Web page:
Harmor is one of the most versatile and features rich soft synths existing today and in this tutorial, I will show you how you can easily create rhythmic sequences in Harmor.
Download The Harmor Sequence Preset File (.fst file) below to follow along:
Here’s an audio example (dressed with drum loop):
Ok. To create something like that, first, open Harmor. You may also want to draw some note to the Harmor’s Piano Roll for a quick preview and audition purposes.
Alright! Creating sequences in Harmor is very easy: it’s all about drawing a rhythmical and (preferably) tempo synced modulations targeting one or more of the many Harmor’s parameters using the envelope editor window. First, you need to select the TARGET parameter you want to modulate. Next, define HOW you want to modulate it by choosing the articulator (Envelope or LFO).
The envelope is a good choice as the editor lets you freely draw all kinds of curves and shapes and allows you to have precise control how the modulation should behave. In this tutorial example, I’m modulating the pitch with the envelope as an articulator. So all I have to do is I select the pitch as a target:
Next, I enable the envelope and switch on the tempo-based time to sync the envelope to tempo. Also, the SNAP is handy to keep ON if you want to snap your curve editing to the editor grid. It’s particularly handy when editing pitch envelope as it lets you move and draw in 100 cent steps (100 cents is one semitone and one octave is twelve semitones = 1200 cents). This way it’s easier to create melodic sequences that are in tune.
Ok. Now I add a new envelope point to the grid. I’m also going to loop it (the length of my sequence is going to be only two beats – that’s half a bar). To loop the sequence, define loop start and end points. In this example, loop start point is going to be the envelope point 1. To set the loop points, right click an envelope point to open a menu and select ‘Loop start’. To set the loop end point, right click another envelope point and select ‘Sustain / loop end’ from the menu.
And now, I’ll just start to draw the sequence. I don’t have anything specific in mind so I’ll just randomly create a different kind of curves
Next, I’ll draw a modulation sequence for the Filter 1 cutoff frequency.
First, I’ll set the editor target as Filter 1 frequency and again, I’ll switch on the envelope and sync it with the tempo. I’m going to draw some rhythmic sequence that is the same length as the pitch sequence. I’m also going to loop it so I’ll set the loop start and end points the same way as I did with the pitch envelope. And again, I’ll just draw something random.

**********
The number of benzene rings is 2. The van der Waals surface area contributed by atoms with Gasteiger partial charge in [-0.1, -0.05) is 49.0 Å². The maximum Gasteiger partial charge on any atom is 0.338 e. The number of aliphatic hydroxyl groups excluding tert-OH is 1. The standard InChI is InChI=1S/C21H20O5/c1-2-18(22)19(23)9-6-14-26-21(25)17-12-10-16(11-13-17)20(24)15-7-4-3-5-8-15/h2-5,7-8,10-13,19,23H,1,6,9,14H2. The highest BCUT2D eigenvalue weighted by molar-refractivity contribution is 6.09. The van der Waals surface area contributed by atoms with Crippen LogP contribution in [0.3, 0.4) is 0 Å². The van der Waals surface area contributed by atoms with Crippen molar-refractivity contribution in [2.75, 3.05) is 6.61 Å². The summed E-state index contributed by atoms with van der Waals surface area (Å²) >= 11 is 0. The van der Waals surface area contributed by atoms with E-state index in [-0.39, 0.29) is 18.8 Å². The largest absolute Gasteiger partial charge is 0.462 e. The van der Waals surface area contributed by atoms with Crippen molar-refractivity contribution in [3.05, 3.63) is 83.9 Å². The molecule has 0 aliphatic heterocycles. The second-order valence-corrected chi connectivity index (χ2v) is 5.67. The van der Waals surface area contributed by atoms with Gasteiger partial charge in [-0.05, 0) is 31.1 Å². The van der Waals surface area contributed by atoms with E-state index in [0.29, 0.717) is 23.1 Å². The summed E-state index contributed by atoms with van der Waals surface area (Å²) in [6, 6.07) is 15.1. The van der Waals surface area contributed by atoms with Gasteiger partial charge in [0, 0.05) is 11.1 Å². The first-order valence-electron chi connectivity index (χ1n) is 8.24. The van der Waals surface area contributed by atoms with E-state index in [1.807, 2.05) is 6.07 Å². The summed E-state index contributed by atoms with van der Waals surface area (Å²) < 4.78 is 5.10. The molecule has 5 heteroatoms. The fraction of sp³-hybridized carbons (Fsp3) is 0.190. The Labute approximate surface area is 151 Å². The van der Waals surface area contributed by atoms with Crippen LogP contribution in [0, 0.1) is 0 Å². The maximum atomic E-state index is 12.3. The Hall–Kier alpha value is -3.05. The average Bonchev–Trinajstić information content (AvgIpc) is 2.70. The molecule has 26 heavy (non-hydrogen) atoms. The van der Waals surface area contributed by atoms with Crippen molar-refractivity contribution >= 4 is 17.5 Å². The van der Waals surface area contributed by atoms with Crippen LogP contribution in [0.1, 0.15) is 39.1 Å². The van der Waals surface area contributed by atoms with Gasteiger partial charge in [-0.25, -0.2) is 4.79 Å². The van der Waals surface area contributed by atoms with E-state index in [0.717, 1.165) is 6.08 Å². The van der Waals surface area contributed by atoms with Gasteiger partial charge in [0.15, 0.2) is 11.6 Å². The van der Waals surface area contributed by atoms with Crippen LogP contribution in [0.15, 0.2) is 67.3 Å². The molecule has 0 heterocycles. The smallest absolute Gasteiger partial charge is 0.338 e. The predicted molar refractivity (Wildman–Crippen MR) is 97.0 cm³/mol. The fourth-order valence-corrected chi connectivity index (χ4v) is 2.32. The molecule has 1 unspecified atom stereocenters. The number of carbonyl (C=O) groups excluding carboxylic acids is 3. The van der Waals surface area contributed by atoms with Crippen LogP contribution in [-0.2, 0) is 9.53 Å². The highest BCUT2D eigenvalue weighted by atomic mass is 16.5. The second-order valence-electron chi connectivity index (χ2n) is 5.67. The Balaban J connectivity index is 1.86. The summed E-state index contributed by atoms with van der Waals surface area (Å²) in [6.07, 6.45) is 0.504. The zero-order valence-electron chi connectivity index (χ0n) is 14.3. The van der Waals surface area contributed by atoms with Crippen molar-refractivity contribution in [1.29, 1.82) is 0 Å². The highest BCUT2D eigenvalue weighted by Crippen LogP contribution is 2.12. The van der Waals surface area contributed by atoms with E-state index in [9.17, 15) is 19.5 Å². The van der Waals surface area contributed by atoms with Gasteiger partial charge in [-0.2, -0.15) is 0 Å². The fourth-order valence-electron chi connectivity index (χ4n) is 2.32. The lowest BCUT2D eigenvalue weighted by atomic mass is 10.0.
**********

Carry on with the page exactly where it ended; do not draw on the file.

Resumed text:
Basically, that’s it!
There are lots of different parameters you can use for creating sequences in Harmor. For example, try modulating Filter Resonance Amount and Prism Amount alongside with the Pitch and Filter Frequency.
The more parameters you modulate and the longer you make your sequences, the more complex stuff you are able to come up with.
Remember, that you can also use different curves in the envelope editor window: just right click any envelope point to open a menu and choose a different curve. Such as ‘Hold’.
You can also use the ‘Envelope sequencer’ which you can find under the ‘Options’ menu:
But that’s not all. To further develop your sequences, add some effects. I’ll show you what kind of effects I used in the audio example you heard at the beginning of this video.
In the FX section of Harmor, I used Ribbon distortion. There’s no particular reason why I picked the Ribbon. It just sounded ok to my ears. The distortion low pass (or high cut) filter value I set to maximum because to my taste the distortion didn’t require any cuts in the higher frequency area. The distortion amount I set to fairly high. Again, based on my taste.
I also used a bit of Harmor’s compression. The compression unit in Harmor is based on Maximus engine and the way it has been set up (think of Soundgoodizer) adds a nice ‘final touch’ to most of the sounds you are creating with Harmor.
I also used Reverb. I wanted to add that ‘roomy’ ambiance as a special effect so I used a short decay time. The reverb wet level I set to fairly high. And once again, based on my taste.
In the filter section of Harmor, I also increased the Filter 1 Resonance level to make the sound scream and creak a bit.
I also utilized the Prism. Prism is a special processing unit that affects to the harmonics of a sound. When used only a little it kind of detunes the sound. It adds a cool flavor to a distorted saw wave so I used it.
I also used Harmonizer. Harmonizer clones and transposes the existing harmonics. In this example, I set the Harmonizer mix level to maximum to make the sound kind of scream even more.
Next, back to the Filter section again.
Few words about the Filter Envelope Amount: filter envelope amount controls the filter envelope modulation amount – i.e how intense you want the modulation to be. In Harmor, it’s bi-directional meaning you can use negative values as well. So, to quickly add variation to the filter envelope (sequence) turn it all the way to left (negative) and it kind of turns your current envelope upside down.
Okay. What I did next I created automation clips for the Filter 1 frequency and Filter 1 envelope amount knobs and edited the automation curves like shown below:
Watch the video version below: